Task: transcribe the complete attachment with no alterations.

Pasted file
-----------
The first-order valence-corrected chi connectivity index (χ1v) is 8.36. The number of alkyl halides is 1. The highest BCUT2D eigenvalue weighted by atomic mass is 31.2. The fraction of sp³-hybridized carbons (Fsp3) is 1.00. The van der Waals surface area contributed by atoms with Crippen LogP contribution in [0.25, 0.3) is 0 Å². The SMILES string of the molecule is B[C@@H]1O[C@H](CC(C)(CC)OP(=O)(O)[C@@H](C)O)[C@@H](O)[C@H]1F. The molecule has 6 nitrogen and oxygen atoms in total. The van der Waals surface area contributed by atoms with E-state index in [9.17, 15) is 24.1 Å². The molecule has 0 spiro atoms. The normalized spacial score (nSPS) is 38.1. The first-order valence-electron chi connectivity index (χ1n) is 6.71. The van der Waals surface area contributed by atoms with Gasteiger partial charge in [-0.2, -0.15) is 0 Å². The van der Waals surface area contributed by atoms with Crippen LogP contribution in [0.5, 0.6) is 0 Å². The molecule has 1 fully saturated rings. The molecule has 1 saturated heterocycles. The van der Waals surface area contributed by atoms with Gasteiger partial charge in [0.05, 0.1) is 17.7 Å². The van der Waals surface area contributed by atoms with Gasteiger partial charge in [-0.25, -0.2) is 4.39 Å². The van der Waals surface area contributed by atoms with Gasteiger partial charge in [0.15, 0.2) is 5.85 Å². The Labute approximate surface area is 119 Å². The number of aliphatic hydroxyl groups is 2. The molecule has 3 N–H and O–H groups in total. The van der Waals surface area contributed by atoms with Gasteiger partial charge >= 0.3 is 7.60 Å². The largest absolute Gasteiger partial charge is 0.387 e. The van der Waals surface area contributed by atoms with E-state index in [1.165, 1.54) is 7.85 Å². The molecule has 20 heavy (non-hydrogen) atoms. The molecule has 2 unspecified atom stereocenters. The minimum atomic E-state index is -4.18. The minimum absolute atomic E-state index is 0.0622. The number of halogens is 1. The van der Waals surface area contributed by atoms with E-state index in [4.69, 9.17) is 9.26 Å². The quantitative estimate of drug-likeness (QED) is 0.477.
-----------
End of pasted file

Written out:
The first-order valence-corrected chi connectivity index (χ1v) is 8.36. The number of alkyl halides is 1. The highest BCUT2D eigenvalue weighted by atomic mass is 31.2. The fraction of sp³-hybridized carbons (Fsp3) is 1.00. The van der Waals surface area contributed by atoms with Crippen LogP contribution in [0.25, 0.3) is 0 Å². The SMILES string of the molecule is B[C@@H]1O[C@H](CC(C)(CC)OP(=O)(O)[C@@H](C)O)[C@@H](O)[C@H]1F. The molecule has 6 nitrogen and oxygen atoms in total. The van der Waals surface area contributed by atoms with E-state index in [9.17, 15) is 24.1 Å². The molecule has 0 spiro atoms. The normalized spacial score (nSPS) is 38.1. The first-order valence-electron chi connectivity index (χ1n) is 6.71. The van der Waals surface area contributed by atoms with Gasteiger partial charge in [-0.2, -0.15) is 0 Å². The van der Waals surface area contributed by atoms with Crippen LogP contribution in [0.5, 0.6) is 0 Å². The molecule has 1 fully saturated rings. The molecule has 1 saturated heterocycles. The van der Waals surface area contributed by atoms with Gasteiger partial charge in [0.05, 0.1) is 17.7 Å². The van der Waals surface area contributed by atoms with Gasteiger partial charge in [-0.25, -0.2) is 4.39 Å². The van der Waals surface area contributed by atoms with Gasteiger partial charge in [0.15, 0.2) is 5.85 Å². The Labute approximate surface area is 119 Å². The number of aliphatic hydroxyl groups is 2. The molecule has 3 N–H and O–H groups in total. The van der Waals surface area contributed by atoms with Gasteiger partial charge >= 0.3 is 7.60 Å². The largest absolute Gasteiger partial charge is 0.387 e. The van der Waals surface area contributed by atoms with E-state index in [1.165, 1.54) is 7.85 Å². The molecule has 20 heavy (non-hydrogen) atoms. The molecule has 2 unspecified atom stereocenters. The minimum atomic E-state index is -4.18. The minimum absolute atomic E-state index is 0.0622. The number of halogens is 1. The van der Waals surface area contributed by atoms with E-state index in [4.69, 9.17) is 9.26 Å². The quantitative estimate of drug-likeness (QED) is 0.477.